I’m a Saver Married to a Spender. HELP!
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Money, bills, and finances. GULP!
The #1 reason why couples argue and the #2 reason many get divorced—finances.
My husband took the kids to Target and came back with a new Lego set, a new t-shirt to add to his collection, some candy, all the junky cereal, and the wrong type of vegetable that I needed for dinner. Ummmm….? 😣 I’ve learned a lot of things about this amazing man of mine over the past nine years, but if there’s something I’ve learned when it comes to finances, it’s that he buys what he wants when he wants. The total opposite of me!
For one, he’s impulsive, whereas I obsess over something for months before buying it (and only, then, when I have a coupon code!). He doesn’t ask permission, yet I tell him every purchase I make. Are you starting to see a trend here… opposites really do attract. 😉
Through all of this, we’ve overcome our fair share of hurdles, had many setbacks, fought about bills, but over the years we’ve learned a lot about how to compromise and work together as a team. With a little help from our favorite book, The 5 Love Languages, we’ve developed many ways to help us stay on track and live happily ever after.
1. Keep a good line of communication.
I can’t stress enough how important it is to communicate with your spouse. Good communication will create balance and result in a successful financial situation.
“When my husband and I first got married, we never discussed money. We over-spent on things we didn’t need, and we never took into account what we were bringing in versus what was flying out the window every month. Before we knew it, we managed to get ourselves into a big hole of debt that caused a lot of tension and arguments. We realized we needed to communicate, stay on top of bills, and set goals for where we wanted to actually be. The day we finally came out on top was the day I actually felt like we were living.” – Bonnie
So, how do you communicate well, you ask? Here are some tips:
- Discuss money without yelling. Pick a good day to talk money when neither one of you is stressed. Maybe even go to a cafe or a public space that’s comfortable for financial discussions, but is also a place you’d feel embarrassed to raise your voices in.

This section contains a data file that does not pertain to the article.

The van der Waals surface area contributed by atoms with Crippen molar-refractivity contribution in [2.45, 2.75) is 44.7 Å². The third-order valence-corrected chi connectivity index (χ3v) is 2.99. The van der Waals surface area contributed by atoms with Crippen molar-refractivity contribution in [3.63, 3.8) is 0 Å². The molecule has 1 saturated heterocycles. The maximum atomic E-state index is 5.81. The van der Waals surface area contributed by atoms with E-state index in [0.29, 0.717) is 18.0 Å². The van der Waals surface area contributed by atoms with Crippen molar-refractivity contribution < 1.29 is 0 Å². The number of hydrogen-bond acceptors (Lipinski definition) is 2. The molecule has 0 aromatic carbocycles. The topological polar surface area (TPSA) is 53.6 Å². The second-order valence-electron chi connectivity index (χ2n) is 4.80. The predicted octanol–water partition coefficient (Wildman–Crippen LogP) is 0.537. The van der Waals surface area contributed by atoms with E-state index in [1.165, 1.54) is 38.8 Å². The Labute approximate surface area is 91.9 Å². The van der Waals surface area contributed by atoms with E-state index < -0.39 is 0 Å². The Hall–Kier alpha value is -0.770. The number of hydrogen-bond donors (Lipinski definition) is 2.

- Don’t keep financial secrets. If you and your spouse are going to cover all grounds and have a positive outlook on your finances, you both need to know where the pennies are falling. This means no hiding secret credit cards from the other half and making sure everyone’s on the same page regarding any and all owed debts.
- Write it all out. Writing out all of your bills, debts, and monthly dues together can be eye-opening for both parties, especially if opposites attract. There may be a variation – and one of you may spend more than the other – but seeing what’s typically left over at the end of each month will force you to reevaluate your spending and bill paying.
- Don’t place blame on one another. Chances are, if one of you feels like you’re getting constantly blamed for how you spend or budget, talking about finances may not result in a positive conversation. Try your best to be patient and understanding with your spouse so that you can get through this together.
2. Marry your incomes.
You’re married. Now, marry your money! I’m not talking every single dollar here, but enough that your monthly bills are covered. After all, you don’t need to share everything, but the bills always need to be paid. Whether you want to combine every dollar or just a set amount to cover shared expenses, setting up a joint account can help with paying monthly mandatories such as your mortgage or rent, car payments, cable, phones, utilities, and any other bills you have together.
“My husband and I have had a joint account since way before we were married because he used to forget to pay bills (for months at a time). So I handle all of the finances, but we also have play accounts, which are our own PayPal accounts that we can do anything we want with. He has a video game obsession, and I spend too much on my daughter, so it works out well for us. We earn money in various ways to add to those accounts: he buys and sells video games, and I’m a consultant on the side. Then we sell stuff around the house that we don’t need. If anything, having to ‘earn extra’ has made us more frugal because we tend not to buy things we won’t actually use/need, and we’ve gotten rid of a lot of stuff around the house just to pay for fun extras.” – Chelsey
Even if you’re not yet married, you can still manage some of your combined expenses like Emily does with her boyfriend. We even love her technique for dining out, too! LOL! And if you don’t eat out often, we love how Amber organizes her meal planning and saves hundreds when she shops!
“My boyfriend and I have an unspoken approach to how we split paying for food. Anything consumed inside of the house (groceries, wine, etc.) is paid by me. Anything consumed outside of the house (dinners out, coffees, happy hour, etc.) is paid for by him. It works out really great for us since it has forced me to be smarter about my grocery shopping. Plus, we eat at Chipotle at least 3 times a week, so I think I’m the one getting the better end of the deal! 😉” – Emily